Carver was famous for it with the sonic hologram processor built into some of their preamps (and as a standalone unit), but Hughes also developed the concept somewhat later with the "Sound Retrieval System", first marketed to the airlines for on-board sound systems. Their AK-100 was the expensive, discrete version. I have an AK-500 that I bought for fun after reading about it on Roger Russell's page--the cheaper version that was housed in a large-scale integrated circuit. I agree with his conclusion--with properly located loudspeakers, the effect is neutral or detrimental. It's interesting with small, narrowly spaced speakers, though mine has too high a noise floor to be something I would use routinely. I do have a small system with narrowly spaced speakers in a bedroom we use for exercise equipment--I didn't think to try it there but I might. For these, the out-of-phase off-ear signal is delayed slightly to cancel only the crosstalk. The Polk SDA does it with separate drivers so that the cancellation is all acoustic.

I would describe the Polk SDA speakers of old as a cult product with a devoted following. I suspect that those who get used to the effect miss it when it's not there. But in my experience, the effect is limited to a sweet spot, and other listening positions in the room get worse.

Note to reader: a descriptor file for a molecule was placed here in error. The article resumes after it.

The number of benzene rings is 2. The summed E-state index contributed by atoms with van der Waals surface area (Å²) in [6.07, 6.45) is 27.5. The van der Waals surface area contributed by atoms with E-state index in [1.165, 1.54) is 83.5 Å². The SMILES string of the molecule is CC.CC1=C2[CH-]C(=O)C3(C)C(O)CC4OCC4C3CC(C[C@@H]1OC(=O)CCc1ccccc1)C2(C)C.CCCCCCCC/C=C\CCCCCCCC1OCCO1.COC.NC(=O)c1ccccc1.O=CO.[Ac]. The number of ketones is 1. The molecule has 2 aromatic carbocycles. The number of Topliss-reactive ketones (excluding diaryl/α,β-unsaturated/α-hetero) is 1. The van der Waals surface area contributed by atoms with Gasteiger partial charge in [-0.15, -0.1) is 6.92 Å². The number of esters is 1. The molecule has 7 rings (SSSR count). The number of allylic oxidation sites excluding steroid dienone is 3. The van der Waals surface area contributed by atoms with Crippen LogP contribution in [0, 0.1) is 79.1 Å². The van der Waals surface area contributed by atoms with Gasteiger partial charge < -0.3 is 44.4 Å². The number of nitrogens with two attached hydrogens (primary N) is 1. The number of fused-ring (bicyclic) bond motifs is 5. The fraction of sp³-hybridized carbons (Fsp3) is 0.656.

Rick "who moves around too much" Denney
 

Spkrdctr

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Totally fair. I don't particularly care about polk or revel one way or another, but unless many people have heard both speakers in the same setup, I just think we shouldn't just assume revel is better just because it's ~~revel~~, you know?

It is all over these forums. Genelac and Revels seem to be on everyone's hot list. Just sayin.....
 

tjcinnamon

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I am not sure if this is related, but: Do Polk Dealers offer discounts or can you get these cheaper in any way?
I just got an open box pair with the L900 atmos modules (they needed to be there as part of the B stock) for $4500 then got a good discount on the center. I ended up paying $6100 for the LCR plus “Atmos” (even though I already have 4 in the ceiling and won’t use them)
 

warthor

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I just got an open box pair with the L900 atmos modules (they needed to be there as part of the B stock) for $4500 then got a good discount on the center. I ended up paying $6100 for the LCR plus “Atmos” (even though I already have 4 in the ceiling and won’t use them)
Thanks for the info! Did you find that at a local polk dealer?
 

tjcinnamon

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Thanks for the info! Did you find that at a local polk dealer?